This post is for me, but maybe it’s for you, too. In reading a recent blog, I came across some interesting statements.
“Make your home Pinterest worthy”
Is that a thing? Are we now striving to make our homes worthy of Pinterest? I mean, I really enjoy Pinterest. I’ve found lots of cool stuff there, and I use it to keep things organized, like books I want to read and recipes I want to try. But, the ideas I find and/or use from Pinterest are to help me, not so that I can feel like I’m worthy if I use them.
“Who doesn’t want their life to look like a Pinterest board?”
Me. Sure, I’m excited that the kitchen cabinets I painted with Annie Sloan Chalk Paint turned out well. So did the Superhero Tootsie Pops for my grandson’s birthday. But, it’s not my goal to spend all my time trying to have a perfect house. Even so, I HAVE succumbed to the lure of the before-and-after pictures and the DIY projects. I have gone to Pinterest to just browse for five minutes and found myself surfacing an hour later, with new pins and a house full of dusty furniture.
“Curate your coffee table”
This one was actually funny. I dream of flowers and artfully placed books, but I end up with neatly stacked magazines on a good day.
A few days after I read the above quotes, my daughter-in-law posted something on facebook that I think ties in well here. She quoted the following from an article on HuffPost.
“despite the parenting books, the blogs, the Facebook groups, the Twitter hashtags, the Pinterest boards pumping us full of so much rhetoric and infinite guilt our instincts and sensibilities have vanished into thin air — the singular act of raising a child hasn’t changed all that much over the years. It’s still so damn hard. And like the generations of parents that came before us, we’re all making it up as we go along.”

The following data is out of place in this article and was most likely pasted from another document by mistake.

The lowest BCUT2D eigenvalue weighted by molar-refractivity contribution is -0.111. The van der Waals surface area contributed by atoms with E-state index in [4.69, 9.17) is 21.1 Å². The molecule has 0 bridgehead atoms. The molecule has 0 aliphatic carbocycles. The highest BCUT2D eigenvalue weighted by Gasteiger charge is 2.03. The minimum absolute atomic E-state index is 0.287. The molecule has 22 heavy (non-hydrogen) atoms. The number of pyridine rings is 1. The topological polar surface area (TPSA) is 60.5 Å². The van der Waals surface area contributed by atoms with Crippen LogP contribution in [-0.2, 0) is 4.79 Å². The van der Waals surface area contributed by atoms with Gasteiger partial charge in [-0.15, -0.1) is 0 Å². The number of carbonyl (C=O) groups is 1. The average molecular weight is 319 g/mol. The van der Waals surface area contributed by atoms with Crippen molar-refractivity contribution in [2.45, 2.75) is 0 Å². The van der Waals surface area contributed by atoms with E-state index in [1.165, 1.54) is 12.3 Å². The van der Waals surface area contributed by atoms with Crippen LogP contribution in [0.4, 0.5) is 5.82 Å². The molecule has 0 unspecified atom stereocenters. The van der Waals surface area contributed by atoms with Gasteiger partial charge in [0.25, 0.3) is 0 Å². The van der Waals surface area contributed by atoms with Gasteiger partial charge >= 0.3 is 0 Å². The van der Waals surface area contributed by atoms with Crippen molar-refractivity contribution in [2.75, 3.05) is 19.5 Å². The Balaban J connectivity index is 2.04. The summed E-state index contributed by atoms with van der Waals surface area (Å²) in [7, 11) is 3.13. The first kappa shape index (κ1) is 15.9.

When I was a young mother, I didn’t have the pressure of social media. There was no facebook for me to live up to by posting numerous pictures of my happy little family. There was no twitter to tell everyone how cool I was. There was no Pinterest to make me feel as I should be working on home projects and throwing elaborate birthday parties.
I’m grateful to see that some of this is dawning on my sweet daughter-in-law. Now it’s time for me to face the music. As an empty nester, I find myself unwisely wasting time on the internet, and comparing my home, my family, even my book reading, to people I hardly even know, or don’t know at all. It’s time to harness it all in; to use the good parts as a tool for good and to be wiser in the use of all the time wasters I’ve fallen prey to.
If this helps or causes anyone to stop and think, I’ll be pleased and grateful.